Saturday, Nov 12 – Day 11 The final weekend is here and I sleep in a little later and catch a few minutes of college football in my hotel room. After stopping to eat a large salad at Modern Market, I find my way back to the Pavilions theater. The Documentary Shorts program is screening for the first time of the fest and after introducing them to a packed audience, I stay to watch the films again in the theater’s wing. Sometimes, when the films are screening for the first time, I like to stay and feel the reactions or energy of the audience. This particular block was very powerful to watch given the past week and I sensed the audience felt it too. After, Soy Cubana producer Robin Ungar joined me for a Q&A. She shared stories of how they filmed in Cuba and the struggles of being a first time filmmaker. Afterward, I meet Hunter Gatherer director Josh Locy. I had introduced his film the day before, but he had several flight issues that kept him from arriving in time to attend our Q&A. Once his film begins, Josh, programmer Matthew Campbell and I head downstairs to grab a quick bite to eat and catch the remaining half of the LSU vs. Arkansas football game. (Geaux Tigers!) Josh tells us about his travels on the festival circuit and we discuss Fraud and other films traveling around.
The night continues on and my feet begin to hurt. Two more late intro’s completed and it’s finally time to head over to the Closing Night Party following the festival screening of Jackie. I arrive to the venue – the Children’s Museum – slightly before the Closing Night crowd and chat with some of the jurors in town. As everyone arrives, they discover the various exhibits of the museum: a bubble room, kinetic energy display and more. Patrons play with festival cocktails in hand. After catching up with a few staffers, I call it a night (early – at midnight!) and sadly miss the epic dance party that started sometime later.
Saturday, Nov. 13 – Day 12 Here we are. The last day of the festival. Always bittersweet.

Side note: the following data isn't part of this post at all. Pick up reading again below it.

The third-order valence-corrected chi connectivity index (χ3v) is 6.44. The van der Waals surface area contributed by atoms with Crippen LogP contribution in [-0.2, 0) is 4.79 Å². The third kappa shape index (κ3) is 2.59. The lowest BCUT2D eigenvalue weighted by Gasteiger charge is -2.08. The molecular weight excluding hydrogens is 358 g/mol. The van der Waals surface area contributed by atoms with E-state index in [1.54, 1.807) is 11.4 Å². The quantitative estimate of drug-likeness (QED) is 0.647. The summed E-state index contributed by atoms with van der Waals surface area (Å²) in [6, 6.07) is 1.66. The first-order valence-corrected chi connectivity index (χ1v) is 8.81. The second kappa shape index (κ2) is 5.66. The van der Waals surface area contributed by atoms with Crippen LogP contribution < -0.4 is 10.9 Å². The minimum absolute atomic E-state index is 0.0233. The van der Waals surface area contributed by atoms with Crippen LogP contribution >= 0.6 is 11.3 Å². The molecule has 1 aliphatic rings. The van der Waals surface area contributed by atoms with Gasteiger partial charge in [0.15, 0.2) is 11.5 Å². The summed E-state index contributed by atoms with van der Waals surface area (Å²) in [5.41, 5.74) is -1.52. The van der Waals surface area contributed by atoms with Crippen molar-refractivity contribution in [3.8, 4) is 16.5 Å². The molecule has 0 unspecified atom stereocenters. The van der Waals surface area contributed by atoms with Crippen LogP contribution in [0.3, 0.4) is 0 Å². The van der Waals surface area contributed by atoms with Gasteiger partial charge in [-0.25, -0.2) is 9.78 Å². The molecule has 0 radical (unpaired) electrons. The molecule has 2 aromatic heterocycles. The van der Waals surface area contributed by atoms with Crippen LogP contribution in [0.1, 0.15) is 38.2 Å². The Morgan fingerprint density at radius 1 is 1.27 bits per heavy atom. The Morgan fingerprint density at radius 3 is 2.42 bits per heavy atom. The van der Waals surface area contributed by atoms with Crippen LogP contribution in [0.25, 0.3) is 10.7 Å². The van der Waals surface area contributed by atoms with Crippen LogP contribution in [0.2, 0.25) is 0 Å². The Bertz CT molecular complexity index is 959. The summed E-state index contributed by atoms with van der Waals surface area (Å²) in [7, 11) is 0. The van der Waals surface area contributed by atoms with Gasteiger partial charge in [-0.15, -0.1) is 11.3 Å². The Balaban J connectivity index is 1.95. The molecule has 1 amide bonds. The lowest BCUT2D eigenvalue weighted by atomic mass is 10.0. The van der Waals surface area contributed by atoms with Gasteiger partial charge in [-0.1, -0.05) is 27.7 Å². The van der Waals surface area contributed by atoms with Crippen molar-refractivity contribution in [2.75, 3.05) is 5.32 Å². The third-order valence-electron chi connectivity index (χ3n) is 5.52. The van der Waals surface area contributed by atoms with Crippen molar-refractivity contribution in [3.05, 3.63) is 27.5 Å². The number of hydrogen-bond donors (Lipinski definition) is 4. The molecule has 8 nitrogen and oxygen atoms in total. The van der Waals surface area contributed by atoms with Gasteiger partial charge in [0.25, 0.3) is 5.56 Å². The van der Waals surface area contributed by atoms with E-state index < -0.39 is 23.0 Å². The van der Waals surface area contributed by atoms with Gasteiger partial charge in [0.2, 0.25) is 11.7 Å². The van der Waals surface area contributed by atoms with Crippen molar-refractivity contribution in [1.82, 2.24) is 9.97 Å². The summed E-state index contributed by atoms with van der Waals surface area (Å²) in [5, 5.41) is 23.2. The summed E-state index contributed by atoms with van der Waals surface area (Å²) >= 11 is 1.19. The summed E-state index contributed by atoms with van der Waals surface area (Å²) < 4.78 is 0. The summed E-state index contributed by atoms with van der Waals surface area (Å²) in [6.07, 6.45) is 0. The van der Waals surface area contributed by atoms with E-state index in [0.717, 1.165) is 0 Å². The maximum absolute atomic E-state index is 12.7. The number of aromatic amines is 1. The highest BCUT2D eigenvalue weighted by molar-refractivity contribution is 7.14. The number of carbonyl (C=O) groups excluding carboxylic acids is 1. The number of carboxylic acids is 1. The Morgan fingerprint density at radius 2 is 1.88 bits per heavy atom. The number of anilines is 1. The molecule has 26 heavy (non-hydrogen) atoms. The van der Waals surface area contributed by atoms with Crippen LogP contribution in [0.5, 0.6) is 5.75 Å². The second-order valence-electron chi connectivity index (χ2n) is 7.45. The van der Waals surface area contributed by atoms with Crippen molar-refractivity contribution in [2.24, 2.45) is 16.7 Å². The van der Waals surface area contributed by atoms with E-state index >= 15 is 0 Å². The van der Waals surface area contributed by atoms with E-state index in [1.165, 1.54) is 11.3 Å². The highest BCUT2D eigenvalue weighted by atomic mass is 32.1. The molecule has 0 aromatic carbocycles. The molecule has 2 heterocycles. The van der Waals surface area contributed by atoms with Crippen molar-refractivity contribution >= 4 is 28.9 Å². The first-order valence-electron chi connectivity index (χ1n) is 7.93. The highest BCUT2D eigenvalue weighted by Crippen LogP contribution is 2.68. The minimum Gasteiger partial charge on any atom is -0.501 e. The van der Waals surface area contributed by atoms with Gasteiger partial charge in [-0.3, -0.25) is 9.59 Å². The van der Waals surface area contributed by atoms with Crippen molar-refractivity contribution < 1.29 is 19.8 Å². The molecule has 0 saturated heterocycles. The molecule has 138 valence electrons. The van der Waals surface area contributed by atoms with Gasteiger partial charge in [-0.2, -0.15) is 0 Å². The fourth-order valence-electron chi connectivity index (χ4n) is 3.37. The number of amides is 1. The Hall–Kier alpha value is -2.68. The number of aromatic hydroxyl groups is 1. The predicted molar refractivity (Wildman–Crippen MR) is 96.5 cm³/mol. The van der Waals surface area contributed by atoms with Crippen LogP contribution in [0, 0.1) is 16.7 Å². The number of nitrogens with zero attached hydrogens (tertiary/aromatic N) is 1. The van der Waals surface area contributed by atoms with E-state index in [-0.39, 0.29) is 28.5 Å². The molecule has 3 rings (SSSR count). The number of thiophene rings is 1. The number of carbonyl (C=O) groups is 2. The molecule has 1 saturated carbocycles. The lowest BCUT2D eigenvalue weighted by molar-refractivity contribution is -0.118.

It begins with the Festival Awards Brunch at The Curtis Hotel. Filmmakers, guests and blurry-eyed staff grab Mimosas and Bloody Marys from the hotel’s terrace bar. It’s another beautiful day in Denver and the sun is out. (The city has still have not had their first snow of the season, but global warming does not exist…) After mixing and mingling, the awards show begins. Festival leaders, Britta and Brit, take the stage while brunch is served. I grab a seat with Josh Locy, Matthew Campbell and guest services manager Caleb Ward. Just as the American Independent Narrative Feature Jury takes the stage, Josh has left the table for a moment. Matt, Caleb and I know he is the winner and quickly look around the room trying to find where he’s gone to. Matt jumps up to run out to the lobby and tries signaling to the jurors to “stretch it out”. They fail to notice his signals. As Matt walks out one door to the lobby, Josh walks back into the ballroom through another door. I jump up and now chase down Matt. We all are seated again as the jury announces Hunter Gatherer as the jury winner. I watch Josh’s face as he hears his film’s name. (Always fun to do.) After Josh gives an acceptance speech and returns to the table, we laugh over the almost-missed moment and awkwardness that would have ensued had he been out of the room.
After all the awardshave been announced (except the Audience Awards – those ballots are counted through Sunday night), I head back to my “home” at the Pavilions. As I wait in the lobby for my next intro, I see Jim O’Heir. He’s in town supporting his film Middle Man. I introduce myself, tell him I’m a fan of his work and thank him for attending the festival. We chat about his visit, living in Los Angeles and how people have begun to recognize him more often now that Parks & Recreation is on Netflix compared to when it was being broadcast. He’s a lovely guy and at one point stops to take a photo with some fans that recognize him while buying tickets to the film.
The night ends with the annual staff party at the SIE after all the films have ended and the production team has loaded out some of the non-screening venues. It has been twelve days in the trenches during one of the more emotional weeks of the year. There are drinks, dancing and hugs. And more drinks.
That’s a wrap on another festival. The crew will soon be at work preparing for their 40th year. Excited to see what’s in store.
I don’t know about you, but the past week has been rough.
I spent the 2008 and 2012 Election Nights in Los Angeles at AFI FEST (which is happening now by the way). In 2008 I was still living in Texas and was away from home for the evening. In 2012, I had moved to California four months earlier. Each night was different, but they were memorable. Los Angeles felt alive. Watching the results with fellow art and film lovers was the best place for me to be.
Watching Tuesday’s results surrounded by Denver staff and patrons started with the same mood, but as the night wore on the room became somber and quiet. I texted friends and family as each state’s prediction rolled in. At some point I couldn’t hold back my tears any more. A feeling of deep dread and loneliness sunk in. I found Britta and we hugged and cried.